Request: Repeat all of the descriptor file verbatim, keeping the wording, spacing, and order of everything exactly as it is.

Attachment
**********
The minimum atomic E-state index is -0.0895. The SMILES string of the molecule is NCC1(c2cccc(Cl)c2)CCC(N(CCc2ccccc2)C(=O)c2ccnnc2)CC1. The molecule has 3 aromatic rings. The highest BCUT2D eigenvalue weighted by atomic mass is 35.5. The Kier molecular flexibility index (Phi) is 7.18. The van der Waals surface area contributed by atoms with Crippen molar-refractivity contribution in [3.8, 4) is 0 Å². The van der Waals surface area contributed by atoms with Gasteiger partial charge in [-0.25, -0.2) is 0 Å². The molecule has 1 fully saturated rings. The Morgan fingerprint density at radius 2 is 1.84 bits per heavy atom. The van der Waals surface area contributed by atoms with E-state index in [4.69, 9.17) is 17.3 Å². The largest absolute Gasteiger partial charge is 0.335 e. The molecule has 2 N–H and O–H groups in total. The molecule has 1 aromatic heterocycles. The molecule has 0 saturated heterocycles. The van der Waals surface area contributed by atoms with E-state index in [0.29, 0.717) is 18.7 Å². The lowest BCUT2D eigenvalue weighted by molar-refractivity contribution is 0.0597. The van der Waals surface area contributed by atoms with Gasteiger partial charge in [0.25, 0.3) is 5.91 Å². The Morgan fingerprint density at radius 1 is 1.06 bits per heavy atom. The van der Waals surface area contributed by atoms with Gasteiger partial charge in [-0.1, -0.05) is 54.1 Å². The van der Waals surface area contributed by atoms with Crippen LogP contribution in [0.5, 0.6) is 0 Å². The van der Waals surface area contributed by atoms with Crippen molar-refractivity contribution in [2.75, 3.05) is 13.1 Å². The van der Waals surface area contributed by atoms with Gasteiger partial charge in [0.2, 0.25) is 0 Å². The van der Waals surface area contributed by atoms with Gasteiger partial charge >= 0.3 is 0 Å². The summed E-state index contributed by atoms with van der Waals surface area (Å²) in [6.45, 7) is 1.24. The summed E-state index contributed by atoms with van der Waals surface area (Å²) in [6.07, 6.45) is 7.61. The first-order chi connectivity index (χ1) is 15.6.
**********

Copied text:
The minimum atomic E-state index is -0.0895. The SMILES string of the molecule is NCC1(c2cccc(Cl)c2)CCC(N(CCc2ccccc2)C(=O)c2ccnnc2)CC1. The molecule has 3 aromatic rings. The highest BCUT2D eigenvalue weighted by atomic mass is 35.5. The Kier molecular flexibility index (Phi) is 7.18. The van der Waals surface area contributed by atoms with Crippen molar-refractivity contribution in [3.8, 4) is 0 Å². The van der Waals surface area contributed by atoms with Gasteiger partial charge in [-0.25, -0.2) is 0 Å². The molecule has 1 fully saturated rings. The Morgan fingerprint density at radius 2 is 1.84 bits per heavy atom. The van der Waals surface area contributed by atoms with E-state index in [4.69, 9.17) is 17.3 Å². The largest absolute Gasteiger partial charge is 0.335 e. The molecule has 2 N–H and O–H groups in total. The molecule has 1 aromatic heterocycles. The molecule has 0 saturated heterocycles. The van der Waals surface area contributed by atoms with E-state index in [0.29, 0.717) is 18.7 Å². The lowest BCUT2D eigenvalue weighted by molar-refractivity contribution is 0.0597. The van der Waals surface area contributed by atoms with Gasteiger partial charge in [0.25, 0.3) is 5.91 Å². The Morgan fingerprint density at radius 1 is 1.06 bits per heavy atom. The van der Waals surface area contributed by atoms with Gasteiger partial charge in [-0.1, -0.05) is 54.1 Å². The van der Waals surface area contributed by atoms with Crippen LogP contribution in [0.5, 0.6) is 0 Å². The van der Waals surface area contributed by atoms with Crippen molar-refractivity contribution in [2.75, 3.05) is 13.1 Å². The van der Waals surface area contributed by atoms with Gasteiger partial charge in [0.2, 0.25) is 0 Å². The van der Waals surface area contributed by atoms with Gasteiger partial charge >= 0.3 is 0 Å². The summed E-state index contributed by atoms with van der Waals surface area (Å²) in [6.45, 7) is 1.24. The summed E-state index contributed by atoms with van der Waals surface area (Å²) in [6.07, 6.45) is 7.61. The first-order chi connectivity index (χ1) is 15.6.